A week or so ago, the more-or-less daily mail delivery brought us a happy little package from HarperCollins Publishers.
Does it sound too high-falutin’ to say that HarperCollins is our publisher? Perhaps. It is not quite accurate in any case. More properly, I should say that HarperCollins was our publisher.
Pam and I were fortunate enough to have signed a multiple book deal with HarperCollins several years ago. Under the pen names of “P.J. Huff and J.G. Lewin” we wrote four books of popular history: How To Feed An Army, Witness To The Civil War, How To Tell A Secret and Lines of Contention: Political Cartoons of the Civil War. In conjunction with The Smithsonian Institution, HarperCollins was the publisher.
The genre was “popular history”, which means the books were long on stories and short on footnotes. They were all accurate, of course. Various curators from The Smithsonian read the pre-publication drafts and made suggestions and requested changes; we needed their approval before going to press. Everything we said required documentation and we were prepared with at least two sources to backup the facts and conclusions we made. Still, the books were designed to be fun reads, and not serious, ground-breaking works of history. (Although I pride myself as having been first to make the connection in print between Watergate's "Deep Throat" and the so-called "Smoking Gun" tape.)
Writing the books was a fun exercise. And we made a few bucks. But not a lot, actually. The contracts stated that HarperCollins would pay us an advance against future royalties. But in order for us to actually get any future royalties, the books would need to sell-though their initial print runs. That makes sense. The publishing company is in it for profit, after all, and you can’t expect them to give away money if they’re not making any. Maybe if we'd had an agent we could've gotten a better deal. But that wasn't as important at the time as just getting a deal.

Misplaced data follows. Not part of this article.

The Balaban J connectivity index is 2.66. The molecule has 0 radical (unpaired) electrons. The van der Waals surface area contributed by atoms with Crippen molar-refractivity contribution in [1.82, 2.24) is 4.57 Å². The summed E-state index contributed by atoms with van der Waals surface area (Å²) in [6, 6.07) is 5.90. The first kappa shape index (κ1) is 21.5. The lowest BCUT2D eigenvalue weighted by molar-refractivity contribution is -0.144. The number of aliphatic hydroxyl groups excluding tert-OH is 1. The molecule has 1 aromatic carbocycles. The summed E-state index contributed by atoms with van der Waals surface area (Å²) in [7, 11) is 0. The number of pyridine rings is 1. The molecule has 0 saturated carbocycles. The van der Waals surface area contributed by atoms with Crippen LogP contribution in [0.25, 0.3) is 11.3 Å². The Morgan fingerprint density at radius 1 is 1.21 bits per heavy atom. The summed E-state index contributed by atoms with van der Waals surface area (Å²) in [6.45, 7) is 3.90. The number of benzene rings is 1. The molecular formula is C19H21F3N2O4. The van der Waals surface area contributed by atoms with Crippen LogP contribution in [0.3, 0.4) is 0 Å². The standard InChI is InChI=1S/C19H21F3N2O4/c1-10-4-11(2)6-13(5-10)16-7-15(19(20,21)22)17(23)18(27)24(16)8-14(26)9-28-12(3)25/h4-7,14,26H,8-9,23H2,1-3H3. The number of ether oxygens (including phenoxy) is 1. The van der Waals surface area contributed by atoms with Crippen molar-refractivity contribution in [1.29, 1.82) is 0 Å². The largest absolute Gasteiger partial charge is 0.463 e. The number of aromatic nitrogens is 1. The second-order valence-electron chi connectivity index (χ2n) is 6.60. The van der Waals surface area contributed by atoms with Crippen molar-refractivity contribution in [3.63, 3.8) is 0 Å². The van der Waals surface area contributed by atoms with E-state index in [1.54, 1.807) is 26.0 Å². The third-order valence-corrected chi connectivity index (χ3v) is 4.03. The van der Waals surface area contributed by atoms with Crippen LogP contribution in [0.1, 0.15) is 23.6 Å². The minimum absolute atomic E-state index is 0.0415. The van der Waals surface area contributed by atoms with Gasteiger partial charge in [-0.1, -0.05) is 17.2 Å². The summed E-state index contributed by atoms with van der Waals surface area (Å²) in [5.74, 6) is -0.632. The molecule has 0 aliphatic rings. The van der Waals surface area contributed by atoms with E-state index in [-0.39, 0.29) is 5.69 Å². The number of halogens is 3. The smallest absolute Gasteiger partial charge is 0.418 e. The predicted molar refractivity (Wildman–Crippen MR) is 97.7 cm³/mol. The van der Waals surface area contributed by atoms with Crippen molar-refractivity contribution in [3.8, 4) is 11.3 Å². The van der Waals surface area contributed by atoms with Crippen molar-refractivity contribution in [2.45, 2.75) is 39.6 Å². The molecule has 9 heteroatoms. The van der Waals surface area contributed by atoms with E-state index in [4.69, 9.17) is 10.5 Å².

None of the books sold-through. One of them, Witness To The Civil War, did generate additional revenues. It was featured one month by the History Book Club and Easton Press bought the rights (from HarperCollins) to produce a beautiful leather-bound edition. We didn’t get anything extra for that, other than a copy of that edition (now on display inside the shop), and, perhaps, some bragging rights.
But it was all a pretty wild ride.
How To Feed An Army got us on national television when the Food Network did a show on military cookery. We were on for all of about 90-seconds. But…we were on.
And, when How To Tell A Secret was published, we did a national radio tour. For a period of about three weeks, we were guests on radio shows across the country. Over the phone interviews with upwards of 40 radio talk shows. One was at 5:30 on a Sunday morning (live, or as live as I could be at that hour), but most were mid-day. And they were in some pretty big markets…Boston, Philadelphia, Denver, Los Angeles. One interview was supposed to last 15-minutes, but went on for the better part of an hour-and-a-half (we were a pretty big deal in Cleveland that afternoon). It was all kinda fun.
The last of the books, Lines of Contention, was published in November 2007; just about two years ago now. And while all are still available on Amazon.com, chances are you won’t find many on the shelves of the national chains of book sellers. And that’s OK; they’ve run their course.
But that’s also why the package from HarperCollins was happy. For it contained authors’ copies of Codici Segreti. It seems that an Italian publisher, AVALLARDI, bought the reprint rights of How To Tell A Secret and issued it in Italian.
Yet another notch in the belt, as it were: international publishing. Again, we don’t get a nickel out of it. But that’s OK. We do get more braggin’ rights.
And I’ve just exercised those rights. Thank you for participating.